Conveyancers “should be able to use” IDs checked by estate agents

Frew: Conveyancers and estate agents need to work in partnership

Conveyancers should be able to rely on digital IDs checked by estate agents and vice versa, the head of the Home Buying and Selling Group’s upfront information sub-group has said.

Glynis Frew, who last week stood down as chief executive of Hunters Estate Agents, also said that licensing estate agents would make “the biggest difference of all”, a decision which the government kept delaying.

“Conveyancers and estate agents need to work in partnership,” she said. “It’s about upfront information, but it’s also about doing things differently and sellers instructing conveyancers on day one.”

The Home Buying and Selling Group is a coalition of all parts of the property world and is the lead industry grouping consulted by government.

Speaking on a Bold Legal Group podcast, Ms Frew said that, if sellers instructed a conveyancer on or before their property entered the market, they were more likely to know what they needed for a quick sale.

“A digital ID could be taken once, upfront, either by the conveyancer or the estate agent, and then it would be there for both of them to use.”

Conveyancers were seen as “duty-bound” on the issue of ID checks, but so were estate agents, she observed.

Ms Frew said “more and more” demands were being put on conveyancers and estate agents, but fees “did not necessarily correspond” with the extra work involved.

“If estate agents were licensed, it would make the biggest difference of all, but the government keep putting it back and putting it back.

“The problem that the industry has is that the bigger estate agents will pay money to be compliant, but other agents will probably not be compliant and the public will not get the same service.

“The public deserves to know if someone dealing with what is usually their greatest asset has been properly trained and properly licensed.”

The third version of the Buying and Selling Property Information (BASPI) form, developed by Ms Frew’s sub-group, was launched last week.

The BASPI aims to provide a ‘single source of truth’ containing all the information required about a property when it is put on the market for sale.

The new version adds requirements such as the home’s unique property reference number, information about shared ownership, leasehold details, insulation and smart home systems information.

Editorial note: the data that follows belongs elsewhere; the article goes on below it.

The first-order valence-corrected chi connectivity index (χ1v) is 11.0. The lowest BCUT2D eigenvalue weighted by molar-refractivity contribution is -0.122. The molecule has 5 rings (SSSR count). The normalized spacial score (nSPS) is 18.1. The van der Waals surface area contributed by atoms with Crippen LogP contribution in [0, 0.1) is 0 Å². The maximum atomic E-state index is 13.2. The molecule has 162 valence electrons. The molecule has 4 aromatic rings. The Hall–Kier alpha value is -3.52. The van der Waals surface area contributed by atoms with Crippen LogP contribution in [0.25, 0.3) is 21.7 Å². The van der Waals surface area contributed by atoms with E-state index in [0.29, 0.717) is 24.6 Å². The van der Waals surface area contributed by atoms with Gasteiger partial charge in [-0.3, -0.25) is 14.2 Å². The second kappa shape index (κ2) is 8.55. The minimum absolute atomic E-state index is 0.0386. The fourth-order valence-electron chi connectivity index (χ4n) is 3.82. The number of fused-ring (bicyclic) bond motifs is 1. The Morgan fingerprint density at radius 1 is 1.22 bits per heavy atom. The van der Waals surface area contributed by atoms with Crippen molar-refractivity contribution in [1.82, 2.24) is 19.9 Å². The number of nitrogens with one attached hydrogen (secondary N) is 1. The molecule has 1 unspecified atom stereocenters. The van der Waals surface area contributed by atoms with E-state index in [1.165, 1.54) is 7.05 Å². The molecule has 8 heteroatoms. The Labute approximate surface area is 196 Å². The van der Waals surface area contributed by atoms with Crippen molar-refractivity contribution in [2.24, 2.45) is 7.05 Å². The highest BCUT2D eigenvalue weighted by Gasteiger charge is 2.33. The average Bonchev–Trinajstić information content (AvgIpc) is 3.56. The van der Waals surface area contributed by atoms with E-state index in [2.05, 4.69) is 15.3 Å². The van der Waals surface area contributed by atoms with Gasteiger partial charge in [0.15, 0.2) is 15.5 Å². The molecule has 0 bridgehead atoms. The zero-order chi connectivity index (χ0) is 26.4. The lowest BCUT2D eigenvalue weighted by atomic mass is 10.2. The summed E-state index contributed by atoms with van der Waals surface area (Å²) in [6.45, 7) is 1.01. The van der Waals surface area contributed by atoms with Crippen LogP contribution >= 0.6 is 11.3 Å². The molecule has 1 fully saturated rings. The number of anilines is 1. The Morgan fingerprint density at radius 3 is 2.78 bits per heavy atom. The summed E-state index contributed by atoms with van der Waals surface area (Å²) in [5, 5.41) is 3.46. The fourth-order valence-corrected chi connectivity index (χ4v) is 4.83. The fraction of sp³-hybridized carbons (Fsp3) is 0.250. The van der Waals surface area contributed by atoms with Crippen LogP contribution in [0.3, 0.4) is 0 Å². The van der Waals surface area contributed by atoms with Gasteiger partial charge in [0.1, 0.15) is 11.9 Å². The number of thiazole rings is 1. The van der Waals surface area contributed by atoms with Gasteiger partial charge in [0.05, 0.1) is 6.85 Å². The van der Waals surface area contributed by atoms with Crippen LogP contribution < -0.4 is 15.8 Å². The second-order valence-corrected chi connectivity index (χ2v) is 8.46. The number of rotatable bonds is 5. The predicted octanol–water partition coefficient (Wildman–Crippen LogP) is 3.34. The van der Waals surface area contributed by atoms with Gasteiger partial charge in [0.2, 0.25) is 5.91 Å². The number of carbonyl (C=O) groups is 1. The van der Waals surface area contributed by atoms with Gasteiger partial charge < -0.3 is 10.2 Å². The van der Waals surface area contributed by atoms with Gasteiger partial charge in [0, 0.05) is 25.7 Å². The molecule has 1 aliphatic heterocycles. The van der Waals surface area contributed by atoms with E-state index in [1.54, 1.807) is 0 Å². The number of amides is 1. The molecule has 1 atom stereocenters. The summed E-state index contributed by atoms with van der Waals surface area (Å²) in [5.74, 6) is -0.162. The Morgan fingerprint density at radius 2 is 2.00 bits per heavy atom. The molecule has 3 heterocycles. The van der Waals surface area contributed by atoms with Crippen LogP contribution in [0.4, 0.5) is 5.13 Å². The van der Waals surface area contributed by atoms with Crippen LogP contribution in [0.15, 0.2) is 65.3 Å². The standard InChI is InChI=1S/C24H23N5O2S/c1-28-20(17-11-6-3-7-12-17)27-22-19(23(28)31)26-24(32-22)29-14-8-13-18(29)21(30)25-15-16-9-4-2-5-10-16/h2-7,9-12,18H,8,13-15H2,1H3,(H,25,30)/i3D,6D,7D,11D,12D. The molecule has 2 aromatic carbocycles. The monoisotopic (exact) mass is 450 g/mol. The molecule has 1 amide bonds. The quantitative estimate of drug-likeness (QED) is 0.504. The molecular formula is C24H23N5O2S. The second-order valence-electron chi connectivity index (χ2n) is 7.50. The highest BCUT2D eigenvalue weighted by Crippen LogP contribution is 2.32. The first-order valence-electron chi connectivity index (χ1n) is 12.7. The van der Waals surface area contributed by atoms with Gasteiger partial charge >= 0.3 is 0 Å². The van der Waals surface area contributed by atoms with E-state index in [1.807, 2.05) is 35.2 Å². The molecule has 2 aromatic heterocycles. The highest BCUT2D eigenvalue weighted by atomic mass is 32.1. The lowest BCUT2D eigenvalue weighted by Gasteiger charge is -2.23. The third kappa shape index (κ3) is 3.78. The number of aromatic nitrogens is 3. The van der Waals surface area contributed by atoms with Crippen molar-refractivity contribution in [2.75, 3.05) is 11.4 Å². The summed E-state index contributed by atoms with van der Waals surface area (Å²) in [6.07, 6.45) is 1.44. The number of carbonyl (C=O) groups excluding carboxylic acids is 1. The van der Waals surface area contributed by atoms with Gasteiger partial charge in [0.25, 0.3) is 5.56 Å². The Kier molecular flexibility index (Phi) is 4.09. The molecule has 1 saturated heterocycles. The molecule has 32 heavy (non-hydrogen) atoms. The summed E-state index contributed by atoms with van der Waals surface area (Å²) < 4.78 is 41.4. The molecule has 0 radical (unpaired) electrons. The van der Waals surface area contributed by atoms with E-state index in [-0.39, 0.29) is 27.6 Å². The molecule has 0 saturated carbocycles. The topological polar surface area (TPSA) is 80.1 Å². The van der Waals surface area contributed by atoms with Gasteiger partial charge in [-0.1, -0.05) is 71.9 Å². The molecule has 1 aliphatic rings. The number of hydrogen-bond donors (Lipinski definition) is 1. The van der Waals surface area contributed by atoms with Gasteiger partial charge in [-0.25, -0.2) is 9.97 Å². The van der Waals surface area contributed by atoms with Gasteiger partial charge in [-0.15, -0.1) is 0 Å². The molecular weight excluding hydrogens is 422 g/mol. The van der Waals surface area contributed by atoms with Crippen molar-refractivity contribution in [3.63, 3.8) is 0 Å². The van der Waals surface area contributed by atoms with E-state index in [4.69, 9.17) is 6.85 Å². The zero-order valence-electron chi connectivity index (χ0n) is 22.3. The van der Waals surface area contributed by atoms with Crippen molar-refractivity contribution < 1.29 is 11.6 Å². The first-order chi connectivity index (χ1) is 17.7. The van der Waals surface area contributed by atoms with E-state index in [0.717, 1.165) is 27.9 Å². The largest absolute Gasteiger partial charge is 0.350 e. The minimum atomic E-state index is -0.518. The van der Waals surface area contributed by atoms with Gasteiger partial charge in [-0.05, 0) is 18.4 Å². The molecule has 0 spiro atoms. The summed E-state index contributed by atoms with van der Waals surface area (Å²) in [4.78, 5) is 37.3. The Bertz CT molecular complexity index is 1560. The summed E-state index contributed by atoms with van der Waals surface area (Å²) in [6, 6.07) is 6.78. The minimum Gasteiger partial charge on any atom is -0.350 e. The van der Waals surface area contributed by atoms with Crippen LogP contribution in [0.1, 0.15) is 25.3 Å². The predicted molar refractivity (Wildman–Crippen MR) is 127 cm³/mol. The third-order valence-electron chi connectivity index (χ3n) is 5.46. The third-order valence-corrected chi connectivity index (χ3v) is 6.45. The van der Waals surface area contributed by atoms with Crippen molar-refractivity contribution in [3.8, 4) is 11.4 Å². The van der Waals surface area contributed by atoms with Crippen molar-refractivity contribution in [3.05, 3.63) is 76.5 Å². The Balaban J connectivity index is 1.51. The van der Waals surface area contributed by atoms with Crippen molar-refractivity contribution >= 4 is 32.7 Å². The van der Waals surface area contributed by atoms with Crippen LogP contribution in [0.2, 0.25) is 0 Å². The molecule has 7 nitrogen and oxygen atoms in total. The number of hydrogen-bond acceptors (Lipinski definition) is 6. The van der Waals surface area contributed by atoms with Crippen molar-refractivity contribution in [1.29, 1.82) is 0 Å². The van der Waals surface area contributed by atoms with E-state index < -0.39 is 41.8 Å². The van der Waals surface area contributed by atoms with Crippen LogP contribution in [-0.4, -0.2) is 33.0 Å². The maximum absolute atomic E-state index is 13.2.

Information on whether the property has a digital property logbook is also required.

The launch follows a National Trading Standards Estate and Letting Agent Teams project on improving the availability of upfront information in the conveyancing process.

Beth Rudolf, director of delivery at the Conveyancing Association, who has been leading the work on the BASPI, said the latest version was “another step forward”, and it would continue to be reviewed regularly “to ensure it continues to meet the needs of everyone involved in a property transaction”.

James Munro, senior manager of the National Trading Standards Estate and Letting Agency Teams, added: “This new form will make it even easier for agents to provide the required material information when marketing a property, which will lead to fewer unnecessary enquiries, swifter sales and increased consumer confidence in the industry.”

Leave a Comment

By clicking Submit you consent to Legal Futures storing your personal data and confirm you have read our Privacy Policy and section 5 of our Terms & Conditions which deals with user-generated content. All comments will be moderated before posting.

Required fields are marked *
Email address will not be published.

This site uses Akismet to reduce spam. Learn how your comment data is processed.


Commercial real estate: The impact of AI and climate change

There is no doubt climate change poses one of the most complex challenges for the legal industry; nonetheless, our research shows firms are adapting.

Empathy, team and happy clients

What has become glaringly obvious to me are the obvious parallels between the legal and financial planning professions, and how much each can learn from the other.

Training the next generation lawyer

Since I completed my training and qualified over 10 years ago, a lot has changed. It’s. therefore imperative that law firms adapt and progress their approach to training and recruitment.

Loading animation